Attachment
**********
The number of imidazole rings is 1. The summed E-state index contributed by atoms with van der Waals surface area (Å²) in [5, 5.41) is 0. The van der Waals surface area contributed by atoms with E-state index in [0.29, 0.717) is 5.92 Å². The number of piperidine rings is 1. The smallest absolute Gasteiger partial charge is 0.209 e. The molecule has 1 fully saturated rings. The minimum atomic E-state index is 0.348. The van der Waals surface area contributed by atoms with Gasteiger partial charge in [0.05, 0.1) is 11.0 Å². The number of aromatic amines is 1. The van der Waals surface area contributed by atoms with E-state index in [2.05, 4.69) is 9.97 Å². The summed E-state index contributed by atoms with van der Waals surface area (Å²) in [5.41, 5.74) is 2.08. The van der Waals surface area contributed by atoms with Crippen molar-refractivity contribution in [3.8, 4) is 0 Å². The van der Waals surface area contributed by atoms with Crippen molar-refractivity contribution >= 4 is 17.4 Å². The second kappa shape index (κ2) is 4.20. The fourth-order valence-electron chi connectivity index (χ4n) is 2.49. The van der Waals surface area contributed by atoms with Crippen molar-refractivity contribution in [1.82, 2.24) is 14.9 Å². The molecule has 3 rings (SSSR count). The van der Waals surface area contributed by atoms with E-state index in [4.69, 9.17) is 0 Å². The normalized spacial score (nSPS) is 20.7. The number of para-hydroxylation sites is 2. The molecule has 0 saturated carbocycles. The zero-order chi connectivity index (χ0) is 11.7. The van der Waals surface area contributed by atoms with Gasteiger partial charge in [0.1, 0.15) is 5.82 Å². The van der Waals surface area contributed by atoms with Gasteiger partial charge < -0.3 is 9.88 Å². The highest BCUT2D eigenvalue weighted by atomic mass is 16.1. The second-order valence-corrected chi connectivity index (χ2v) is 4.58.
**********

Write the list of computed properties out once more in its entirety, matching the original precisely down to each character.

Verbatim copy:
The number of imidazole rings is 1. The summed E-state index contributed by atoms with van der Waals surface area (Å²) in [5, 5.41) is 0. The van der Waals surface area contributed by atoms with E-state index in [0.29, 0.717) is 5.92 Å². The number of piperidine rings is 1. The smallest absolute Gasteiger partial charge is 0.209 e. The molecule has 1 fully saturated rings. The minimum atomic E-state index is 0.348. The van der Waals surface area contributed by atoms with Gasteiger partial charge in [0.05, 0.1) is 11.0 Å². The number of aromatic amines is 1. The van der Waals surface area contributed by atoms with E-state index in [2.05, 4.69) is 9.97 Å². The summed E-state index contributed by atoms with van der Waals surface area (Å²) in [5.41, 5.74) is 2.08. The van der Waals surface area contributed by atoms with Crippen molar-refractivity contribution in [3.8, 4) is 0 Å². The van der Waals surface area contributed by atoms with Crippen molar-refractivity contribution >= 4 is 17.4 Å². The second kappa shape index (κ2) is 4.20. The fourth-order valence-electron chi connectivity index (χ4n) is 2.49. The van der Waals surface area contributed by atoms with Crippen molar-refractivity contribution in [1.82, 2.24) is 14.9 Å². The molecule has 3 rings (SSSR count). The van der Waals surface area contributed by atoms with E-state index in [4.69, 9.17) is 0 Å². The normalized spacial score (nSPS) is 20.7. The number of para-hydroxylation sites is 2. The molecule has 0 saturated carbocycles. The zero-order chi connectivity index (χ0) is 11.7. The van der Waals surface area contributed by atoms with Gasteiger partial charge in [0.1, 0.15) is 5.82 Å². The van der Waals surface area contributed by atoms with Gasteiger partial charge < -0.3 is 9.88 Å². The highest BCUT2D eigenvalue weighted by atomic mass is 16.1. The second-order valence-corrected chi connectivity index (χ2v) is 4.58.